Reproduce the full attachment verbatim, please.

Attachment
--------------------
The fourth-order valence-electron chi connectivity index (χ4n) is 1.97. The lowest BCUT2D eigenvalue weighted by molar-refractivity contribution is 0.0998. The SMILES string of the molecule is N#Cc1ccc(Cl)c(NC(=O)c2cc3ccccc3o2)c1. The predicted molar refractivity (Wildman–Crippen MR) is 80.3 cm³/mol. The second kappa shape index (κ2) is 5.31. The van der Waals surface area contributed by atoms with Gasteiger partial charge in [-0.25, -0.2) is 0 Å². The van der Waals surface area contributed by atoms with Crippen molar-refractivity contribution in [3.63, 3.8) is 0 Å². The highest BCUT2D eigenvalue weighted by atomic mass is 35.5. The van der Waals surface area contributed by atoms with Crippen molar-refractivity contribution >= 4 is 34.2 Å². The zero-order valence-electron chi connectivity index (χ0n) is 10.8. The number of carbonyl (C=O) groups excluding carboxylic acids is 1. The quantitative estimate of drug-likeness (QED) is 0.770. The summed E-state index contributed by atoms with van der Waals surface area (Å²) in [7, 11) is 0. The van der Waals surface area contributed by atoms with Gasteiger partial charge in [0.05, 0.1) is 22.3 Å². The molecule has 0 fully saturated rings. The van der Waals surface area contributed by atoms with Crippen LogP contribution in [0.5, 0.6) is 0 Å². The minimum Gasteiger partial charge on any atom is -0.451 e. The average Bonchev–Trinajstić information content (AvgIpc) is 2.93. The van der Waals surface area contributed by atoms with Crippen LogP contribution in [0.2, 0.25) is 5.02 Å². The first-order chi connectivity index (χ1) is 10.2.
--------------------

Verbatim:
The fourth-order valence-electron chi connectivity index (χ4n) is 1.97. The lowest BCUT2D eigenvalue weighted by molar-refractivity contribution is 0.0998. The SMILES string of the molecule is N#Cc1ccc(Cl)c(NC(=O)c2cc3ccccc3o2)c1. The predicted molar refractivity (Wildman–Crippen MR) is 80.3 cm³/mol. The second kappa shape index (κ2) is 5.31. The van der Waals surface area contributed by atoms with Gasteiger partial charge in [-0.25, -0.2) is 0 Å². The van der Waals surface area contributed by atoms with Crippen molar-refractivity contribution in [3.63, 3.8) is 0 Å². The highest BCUT2D eigenvalue weighted by atomic mass is 35.5. The van der Waals surface area contributed by atoms with Crippen molar-refractivity contribution >= 4 is 34.2 Å². The zero-order valence-electron chi connectivity index (χ0n) is 10.8. The number of carbonyl (C=O) groups excluding carboxylic acids is 1. The quantitative estimate of drug-likeness (QED) is 0.770. The summed E-state index contributed by atoms with van der Waals surface area (Å²) in [7, 11) is 0. The van der Waals surface area contributed by atoms with Gasteiger partial charge in [0.05, 0.1) is 22.3 Å². The molecule has 0 fully saturated rings. The van der Waals surface area contributed by atoms with Crippen LogP contribution in [0.5, 0.6) is 0 Å². The minimum Gasteiger partial charge on any atom is -0.451 e. The average Bonchev–Trinajstić information content (AvgIpc) is 2.93. The van der Waals surface area contributed by atoms with Crippen LogP contribution in [0.2, 0.25) is 5.02 Å². The first-order chi connectivity index (χ1) is 10.2.